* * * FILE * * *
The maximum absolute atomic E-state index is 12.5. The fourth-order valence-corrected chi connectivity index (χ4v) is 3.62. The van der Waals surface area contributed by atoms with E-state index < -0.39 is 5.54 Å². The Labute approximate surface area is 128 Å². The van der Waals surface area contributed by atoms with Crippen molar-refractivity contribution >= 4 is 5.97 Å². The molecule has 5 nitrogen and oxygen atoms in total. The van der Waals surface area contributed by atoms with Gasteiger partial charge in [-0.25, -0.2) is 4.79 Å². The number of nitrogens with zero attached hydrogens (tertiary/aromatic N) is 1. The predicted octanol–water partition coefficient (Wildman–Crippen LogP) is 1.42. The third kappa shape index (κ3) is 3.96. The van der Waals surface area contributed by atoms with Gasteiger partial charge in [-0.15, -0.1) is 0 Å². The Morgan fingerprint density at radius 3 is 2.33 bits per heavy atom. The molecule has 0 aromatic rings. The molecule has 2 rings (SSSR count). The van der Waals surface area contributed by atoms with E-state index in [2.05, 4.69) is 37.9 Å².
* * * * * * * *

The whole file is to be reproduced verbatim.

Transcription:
The maximum absolute atomic E-state index is 12.5. The fourth-order valence-corrected chi connectivity index (χ4v) is 3.62. The van der Waals surface area contributed by atoms with E-state index < -0.39 is 5.54 Å². The Labute approximate surface area is 128 Å². The van der Waals surface area contributed by atoms with Crippen molar-refractivity contribution >= 4 is 5.97 Å². The molecule has 5 nitrogen and oxygen atoms in total. The van der Waals surface area contributed by atoms with Gasteiger partial charge in [-0.25, -0.2) is 4.79 Å². The number of nitrogens with zero attached hydrogens (tertiary/aromatic N) is 1. The predicted octanol–water partition coefficient (Wildman–Crippen LogP) is 1.42. The third kappa shape index (κ3) is 3.96. The van der Waals surface area contributed by atoms with Gasteiger partial charge in [-0.15, -0.1) is 0 Å². The Morgan fingerprint density at radius 3 is 2.33 bits per heavy atom. The molecule has 0 aromatic rings. The molecule has 2 rings (SSSR count). The van der Waals surface area contributed by atoms with E-state index in [2.05, 4.69) is 37.9 Å².